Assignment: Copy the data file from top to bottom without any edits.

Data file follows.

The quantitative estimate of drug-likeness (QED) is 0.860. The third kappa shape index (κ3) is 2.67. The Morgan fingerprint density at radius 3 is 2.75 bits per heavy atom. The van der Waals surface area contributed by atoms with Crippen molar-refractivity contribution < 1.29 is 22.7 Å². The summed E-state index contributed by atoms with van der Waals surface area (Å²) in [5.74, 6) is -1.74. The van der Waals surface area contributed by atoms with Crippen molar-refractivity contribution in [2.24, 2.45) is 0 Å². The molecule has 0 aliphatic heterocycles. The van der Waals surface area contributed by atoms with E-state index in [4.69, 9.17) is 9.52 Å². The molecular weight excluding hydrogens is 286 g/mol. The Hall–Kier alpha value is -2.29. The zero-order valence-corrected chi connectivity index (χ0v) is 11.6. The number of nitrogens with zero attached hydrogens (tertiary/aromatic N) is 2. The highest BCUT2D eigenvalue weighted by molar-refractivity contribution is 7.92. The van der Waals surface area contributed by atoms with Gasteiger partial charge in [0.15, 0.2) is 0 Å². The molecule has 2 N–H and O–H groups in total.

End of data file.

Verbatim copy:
The quantitative estimate of drug-likeness (QED) is 0.860. The third kappa shape index (κ3) is 2.67. The Morgan fingerprint density at radius 3 is 2.75 bits per heavy atom. The van der Waals surface area contributed by atoms with Crippen molar-refractivity contribution < 1.29 is 22.7 Å². The summed E-state index contributed by atoms with van der Waals surface area (Å²) in [5.74, 6) is -1.74. The van der Waals surface area contributed by atoms with Crippen molar-refractivity contribution in [2.24, 2.45) is 0 Å². The molecule has 0 aliphatic heterocycles. The van der Waals surface area contributed by atoms with E-state index in [4.69, 9.17) is 9.52 Å². The molecular weight excluding hydrogens is 286 g/mol. The Hall–Kier alpha value is -2.29. The zero-order valence-corrected chi connectivity index (χ0v) is 11.6. The number of nitrogens with zero attached hydrogens (tertiary/aromatic N) is 2. The highest BCUT2D eigenvalue weighted by molar-refractivity contribution is 7.92. The van der Waals surface area contributed by atoms with Gasteiger partial charge in [0.15, 0.2) is 0 Å². The molecule has 2 N–H and O–H groups in total.